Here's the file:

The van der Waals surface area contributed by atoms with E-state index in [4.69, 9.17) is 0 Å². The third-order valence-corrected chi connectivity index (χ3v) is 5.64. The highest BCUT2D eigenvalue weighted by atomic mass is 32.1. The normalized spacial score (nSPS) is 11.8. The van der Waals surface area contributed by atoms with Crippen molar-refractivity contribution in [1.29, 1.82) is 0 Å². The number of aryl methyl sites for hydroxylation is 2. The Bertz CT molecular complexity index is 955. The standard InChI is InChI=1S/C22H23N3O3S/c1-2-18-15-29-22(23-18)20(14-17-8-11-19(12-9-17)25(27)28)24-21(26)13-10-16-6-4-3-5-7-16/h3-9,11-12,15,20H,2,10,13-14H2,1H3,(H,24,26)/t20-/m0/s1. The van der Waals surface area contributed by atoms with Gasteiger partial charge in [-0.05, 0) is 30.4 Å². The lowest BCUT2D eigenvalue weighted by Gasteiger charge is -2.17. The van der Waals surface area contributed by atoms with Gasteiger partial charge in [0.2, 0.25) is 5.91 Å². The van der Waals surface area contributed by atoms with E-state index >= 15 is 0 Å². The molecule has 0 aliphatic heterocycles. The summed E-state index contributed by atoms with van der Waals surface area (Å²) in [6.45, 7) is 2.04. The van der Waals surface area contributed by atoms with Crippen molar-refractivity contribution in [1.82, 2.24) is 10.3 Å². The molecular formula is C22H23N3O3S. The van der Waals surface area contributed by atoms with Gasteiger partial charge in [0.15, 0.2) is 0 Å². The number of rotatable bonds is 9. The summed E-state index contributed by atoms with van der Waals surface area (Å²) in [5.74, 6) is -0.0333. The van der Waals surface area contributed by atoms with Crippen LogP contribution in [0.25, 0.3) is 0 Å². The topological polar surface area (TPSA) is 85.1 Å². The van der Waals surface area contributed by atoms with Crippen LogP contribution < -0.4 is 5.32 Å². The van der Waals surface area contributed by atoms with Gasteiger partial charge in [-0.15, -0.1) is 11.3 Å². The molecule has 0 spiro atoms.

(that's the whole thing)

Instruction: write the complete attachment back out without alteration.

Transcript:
The van der Waals surface area contributed by atoms with E-state index in [4.69, 9.17) is 0 Å². The third-order valence-corrected chi connectivity index (χ3v) is 5.64. The highest BCUT2D eigenvalue weighted by atomic mass is 32.1. The normalized spacial score (nSPS) is 11.8. The van der Waals surface area contributed by atoms with Crippen molar-refractivity contribution in [1.29, 1.82) is 0 Å². The number of aryl methyl sites for hydroxylation is 2. The Bertz CT molecular complexity index is 955. The standard InChI is InChI=1S/C22H23N3O3S/c1-2-18-15-29-22(23-18)20(14-17-8-11-19(12-9-17)25(27)28)24-21(26)13-10-16-6-4-3-5-7-16/h3-9,11-12,15,20H,2,10,13-14H2,1H3,(H,24,26)/t20-/m0/s1. The van der Waals surface area contributed by atoms with Gasteiger partial charge in [-0.05, 0) is 30.4 Å². The lowest BCUT2D eigenvalue weighted by Gasteiger charge is -2.17. The van der Waals surface area contributed by atoms with Gasteiger partial charge in [0.2, 0.25) is 5.91 Å². The van der Waals surface area contributed by atoms with E-state index >= 15 is 0 Å². The molecule has 0 aliphatic heterocycles. The summed E-state index contributed by atoms with van der Waals surface area (Å²) in [6.45, 7) is 2.04. The van der Waals surface area contributed by atoms with Crippen molar-refractivity contribution in [1.82, 2.24) is 10.3 Å². The molecular formula is C22H23N3O3S. The van der Waals surface area contributed by atoms with Gasteiger partial charge in [0.15, 0.2) is 0 Å². The number of rotatable bonds is 9. The summed E-state index contributed by atoms with van der Waals surface area (Å²) in [5.74, 6) is -0.0333. The van der Waals surface area contributed by atoms with Crippen LogP contribution in [0.25, 0.3) is 0 Å². The topological polar surface area (TPSA) is 85.1 Å². The van der Waals surface area contributed by atoms with Crippen LogP contribution < -0.4 is 5.32 Å². The van der Waals surface area contributed by atoms with Gasteiger partial charge in [-0.15, -0.1) is 11.3 Å². The molecule has 0 spiro atoms.